Author Topic: Happy birthday RCAF! Now get moving!  (Read 2568 times)

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Happy birthday RCAF! Now get moving!
« on: April 02, 2012, 06:21:25 PM »
Happy birthday RCAF!  Now get moving!

Mar. 30, 2012
By Holly Bridges

Dr. Bill Orban, RCAF fitness consultant in the 1950s and creator of the world-famous 5BX Plan. Credit: University of Saskatchwan.

Everything old is new again, at least where health and fitness in the Royal Canadian Air Force is concerned. As the RCAF turns 88 on April 1, the organization is introducing a new healthy lifestyle course to encourage members to become healthier, more physically active and therefore more operationally effective. The course may remind many Air Force members and Canadians at large of another RCAF fitness program called the 5BX Plan (Five Basic Exercises), first developed by the RCAF in the 1950s. Today, we pay tribute to the man behind the 5BX Plan, Dr. Bill Orban, often called “Canada’s original fitness pioneer”.

Dr. Bill Orban lived a life of many firsts. Born in Regina, Sask., in 1922, he was the first Canadian to attend the physical education program at the University of California, a member of the first graduating class in physical education at McGill University in Montreal and the father of a ground-breaking military fitness program that even inspired Prince Philip, the Duke of Edinburgh, to get moving. It was called the 5BX Plan.

The physical and recreation branch of the RCAF asked Dr. Orban to join their ranks as a civilian consultant in the mid-1950s after discovering that many of its pilots were unfit to fly. Using his doctorate in physiology and a fascination with athletics and the human body, Dr. Orban began researching exercise to determine why long, sustained periods of exercise such as running, were not increasing the overall fitness levels of the individuals he tested or observed. He then began to wonder if intensity, not duration, was the key.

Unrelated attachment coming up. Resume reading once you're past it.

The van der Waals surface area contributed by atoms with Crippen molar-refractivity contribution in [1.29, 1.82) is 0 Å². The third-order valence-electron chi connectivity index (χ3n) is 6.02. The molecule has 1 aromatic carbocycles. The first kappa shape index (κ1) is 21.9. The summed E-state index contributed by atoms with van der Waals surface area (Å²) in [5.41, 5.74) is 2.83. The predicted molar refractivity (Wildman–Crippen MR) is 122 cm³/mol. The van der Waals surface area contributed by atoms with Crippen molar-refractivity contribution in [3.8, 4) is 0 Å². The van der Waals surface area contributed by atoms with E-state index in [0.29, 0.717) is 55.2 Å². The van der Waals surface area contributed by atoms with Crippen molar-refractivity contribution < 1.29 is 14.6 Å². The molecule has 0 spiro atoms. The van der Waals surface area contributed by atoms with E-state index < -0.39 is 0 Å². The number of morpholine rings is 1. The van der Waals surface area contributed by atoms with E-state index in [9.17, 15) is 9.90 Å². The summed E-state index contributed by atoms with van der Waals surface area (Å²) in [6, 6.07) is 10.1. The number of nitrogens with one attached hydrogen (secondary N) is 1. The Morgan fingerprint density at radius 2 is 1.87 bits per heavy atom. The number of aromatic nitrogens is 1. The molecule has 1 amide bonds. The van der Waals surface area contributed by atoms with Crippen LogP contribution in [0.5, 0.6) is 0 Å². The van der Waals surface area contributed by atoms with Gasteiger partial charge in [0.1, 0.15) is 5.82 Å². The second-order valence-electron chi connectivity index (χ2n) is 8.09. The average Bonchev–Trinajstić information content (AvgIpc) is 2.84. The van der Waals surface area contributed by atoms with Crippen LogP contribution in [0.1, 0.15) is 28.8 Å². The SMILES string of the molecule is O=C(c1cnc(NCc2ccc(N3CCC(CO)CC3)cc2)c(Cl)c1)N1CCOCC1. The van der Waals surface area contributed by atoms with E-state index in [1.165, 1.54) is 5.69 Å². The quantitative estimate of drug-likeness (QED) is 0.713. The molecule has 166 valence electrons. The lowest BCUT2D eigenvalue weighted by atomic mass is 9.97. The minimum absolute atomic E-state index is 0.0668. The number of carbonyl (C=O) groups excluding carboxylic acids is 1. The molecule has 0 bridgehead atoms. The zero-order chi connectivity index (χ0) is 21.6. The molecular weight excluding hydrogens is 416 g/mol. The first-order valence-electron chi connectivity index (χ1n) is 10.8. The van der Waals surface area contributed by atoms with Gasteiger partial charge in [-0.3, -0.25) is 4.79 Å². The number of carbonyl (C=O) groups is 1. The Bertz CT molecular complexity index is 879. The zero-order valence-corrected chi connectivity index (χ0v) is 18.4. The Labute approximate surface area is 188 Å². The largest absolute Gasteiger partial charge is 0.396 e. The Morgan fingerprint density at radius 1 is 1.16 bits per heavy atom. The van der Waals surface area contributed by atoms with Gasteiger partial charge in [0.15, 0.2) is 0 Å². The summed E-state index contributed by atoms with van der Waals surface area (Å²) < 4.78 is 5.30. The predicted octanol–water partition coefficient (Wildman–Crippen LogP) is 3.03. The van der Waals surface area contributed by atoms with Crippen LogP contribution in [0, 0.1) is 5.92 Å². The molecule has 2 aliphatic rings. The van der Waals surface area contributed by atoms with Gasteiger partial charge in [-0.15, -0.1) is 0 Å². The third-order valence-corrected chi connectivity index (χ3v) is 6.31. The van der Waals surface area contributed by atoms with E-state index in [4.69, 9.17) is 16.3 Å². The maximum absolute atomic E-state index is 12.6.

"I was his guinea pig," Bill Orban, Jr., told The Ottawa Citizen in 2002. "I had to run on this treadmill, to the point of exhaustion, so dad could measure my oxygen intake. We did it in the evenings and weekends, when everyone else in the lab had gone."

The covers of the 5BX and XBX Plans, created by RCAF fitness consultant, Dr. Bill Orban.
Photo Credit: DND.

The end result of the research was the 5BX Plan, based on exercising 15 minutes a day, three days a week, and repeating the same five exercises – stretching, sit-ups, back extensions, push-ups and running in place. It could be done anywhere, without equipment.

“We’d been thinking about this for a long time in the Air Force,” said Wing Commander J.K. Tett during a CBC Radio interview on Aug. 16, 1961. “After three years of research and experimentation, we came up with this 5BX program, the minimum number of exercises that will give you an all-around physical development.”

The 5BX Plan became an instant hit, not only among military members at installations in Canada and overseas, but among everyday citizens who wanted to trim their waistlines. Canadians were soon buying 5BX Plan booklets at corner stores and book shops for 35 cents apiece, a phenomenon that soon spread worldwide. Eventually, the 5BX Plan sold 23 million copies in 12 different languages and eventually expanded to include the XBX [10BX]Plan, which was the women’s version.

The 5BX Plan is even featured on American Tour de France champion Lance Armstrong’s Livestrong website. “Orban was ahead of his time in his belief that enhancing your overall lifestyle is essential for fitness. He suggests substituting the stairs for the elevator and walking instead of taking transportation. While many of his ideas were progressive, his attitudes about women’s fitness were archaic. He believed that his exercise program was only suitable for men, and therefore developed an ‘easier’ program for women,” wrote Lisa Mercer.

Still, the 5BX Plan is still going strong some 60 years after its inception, not so much as a bona fide work-out program, but as an example of what can be achieved when the human body applies consistent, sustained periods of physical activity. At the time of his death, Dr. Orban was working on a mathematic formula to determine how fit a frail person might become, whether they were bedridden or ambulatory. “I believe I finally have it,” he told The Citizen.

Dr. Orban died on Oct. 18, 2003, before the research could be developed further. But his legacy continues to live on through the ever-popular 5BX and XBX programs.